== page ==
Whether they are raised in industrial fish farms or caught in the wild, fish have zero legal protections in how they’re treated or slaughtered. Fish often live in complex social groups, they use tools and exhibit signs of anxiety and pain. However, fish are treated like commodities by the fishing industry.
Factory fish farms
Most of the fish eaten today are raised inland or on ocean-based aquafarms, spending their entire lives confined in tightly packed environments. In the factory farm industry, fish suffer for up to two years in water that has high levels of ammonia and nitrates.
It is common that groups of fish will become infested with parasites which feed on the gills, organs, and blood of fish. Bacterial infections also run rampant.
Commercial fishing is cruelty to animals on a colossal scale, killing nearly a trillion animals worldwide every year. Ships the size of football fields use techniques such as longlining and gill nets.
In longlining, ships unreel up to 50 miles of line, each with hundreds of thousands of baited hooks. Gill nets, which range from 300 feet to seven miles in length, create large walls of nets that fish are unable to see. They inadvertently swim into them and many will suffocate or bleed to death.
In the United States, fish are not covered by the Humane Slaughter Act. This results in a wide variety of cruel slaughter methods dependent on industry, company, and species.
Fish are usually removed from the water and left to suffocate and die. They desperately attempt to escape as their gills collapse preventing them from being able to breathe. Larger animals, such as tuna and swordfish, are usually clubbed to death. This often leads to an animal being injured but regaining consciousness and the process having to be repeated several times.
By the numbers
Beyond the cruelty
The fishing industry also has devastating effects on our planet and takes a toll on our health.
FISHING AND THE ENVIRONMENT
Industrial fishing and aqua farming both have environmental impacts. Factory farming of fish can lead to toxic water conditions. Ammonia, nitrates, and parasites all have severe consequences.
Industrial-scale fishing operations have similarly devastating effects on the environment. Commercial fishing operations often use giant trawlers which scrape up fish – and everything else – off the ocean floor. This results in as much as 40 percent of the global catch is discarded overboard as bycatch.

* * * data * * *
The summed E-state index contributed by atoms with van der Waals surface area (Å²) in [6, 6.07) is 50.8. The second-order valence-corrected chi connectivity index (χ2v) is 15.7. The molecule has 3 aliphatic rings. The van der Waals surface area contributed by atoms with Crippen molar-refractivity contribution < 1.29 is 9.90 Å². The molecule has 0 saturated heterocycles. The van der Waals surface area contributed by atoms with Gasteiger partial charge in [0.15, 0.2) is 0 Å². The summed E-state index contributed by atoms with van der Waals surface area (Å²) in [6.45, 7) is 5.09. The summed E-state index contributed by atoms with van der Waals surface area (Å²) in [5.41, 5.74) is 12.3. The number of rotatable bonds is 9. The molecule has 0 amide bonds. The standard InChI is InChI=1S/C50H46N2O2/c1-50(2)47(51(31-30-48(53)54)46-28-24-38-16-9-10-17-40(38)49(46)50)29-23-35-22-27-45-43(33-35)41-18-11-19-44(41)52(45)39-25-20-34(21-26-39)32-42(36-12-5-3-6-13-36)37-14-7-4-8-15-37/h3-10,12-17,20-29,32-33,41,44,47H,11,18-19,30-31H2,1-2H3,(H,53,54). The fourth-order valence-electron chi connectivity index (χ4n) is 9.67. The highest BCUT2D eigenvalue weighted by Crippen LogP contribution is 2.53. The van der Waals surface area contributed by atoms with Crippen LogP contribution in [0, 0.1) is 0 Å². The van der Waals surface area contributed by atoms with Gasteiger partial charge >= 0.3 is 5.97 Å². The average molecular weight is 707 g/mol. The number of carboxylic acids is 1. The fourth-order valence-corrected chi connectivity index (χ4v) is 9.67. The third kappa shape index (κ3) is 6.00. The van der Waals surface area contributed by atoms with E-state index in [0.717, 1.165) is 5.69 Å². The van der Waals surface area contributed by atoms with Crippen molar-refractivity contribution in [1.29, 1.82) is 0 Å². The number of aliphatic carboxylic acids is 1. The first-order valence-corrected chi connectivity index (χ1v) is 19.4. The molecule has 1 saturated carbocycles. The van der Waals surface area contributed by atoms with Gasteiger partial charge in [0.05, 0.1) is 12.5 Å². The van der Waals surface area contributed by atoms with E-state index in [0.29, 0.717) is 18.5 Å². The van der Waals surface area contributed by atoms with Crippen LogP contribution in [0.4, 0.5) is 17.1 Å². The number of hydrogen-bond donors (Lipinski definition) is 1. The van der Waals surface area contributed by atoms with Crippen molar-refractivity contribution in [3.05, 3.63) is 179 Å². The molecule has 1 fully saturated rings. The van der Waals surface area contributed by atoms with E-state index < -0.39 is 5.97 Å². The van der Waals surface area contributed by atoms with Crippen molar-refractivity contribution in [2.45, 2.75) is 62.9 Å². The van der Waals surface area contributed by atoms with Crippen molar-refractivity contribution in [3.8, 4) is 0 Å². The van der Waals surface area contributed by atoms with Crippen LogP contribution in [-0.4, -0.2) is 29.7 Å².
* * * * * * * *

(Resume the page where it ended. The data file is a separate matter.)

Fishing and your health
Consuming fish and other sea animals can pose serious health risks. Many fish, including tuna, swordfish, shark, and mackerel, are consistently high in mercury, which can harm the nervous system of a fetus or young child. Contaminants sometimes found in fish, such as dioxins and PCBs, have been linked to cancers and reproductive problems.
Those who consume fish ingest up to 11,000 tiny pieces of plastic every year, according to a study at Plymouth University. Though the long-term health effects of this are not yet known, researchers think this could be leading to various health issues, including inflammation and muscular degeneration.
OUR WORK ON FISH
Exposing Cruelty Underwater
In June 2012, Animal Equality went underwater to document the cruel and bloody slaughter of tuna in Italy.
Our investigators went underwater and spent several days on boats off the island of San Pietro managing to film and photograph the natural behavior of tuna fish underwater, as well as their grievous plight: Bluefin tuna are brutally torn from the ocean and pulled onto boats to then be violently struck with harpoons. They struggle, choke and bleed to death.
Animal Equality’s footage appeared on Spanish and Italian media, including a piece in the Italian national paper “La Repubblica.” The footage was also featured in the awarded documentary Cowspiracy.
What can I do to help?
Join forces with Animal Equality as a volunteer in your area. Whether online or at events, you can help spread awareness of the harsh reality fish face in the cruel fishing industry. Distribute leaflets, research, write texts or participate in our events in your area today!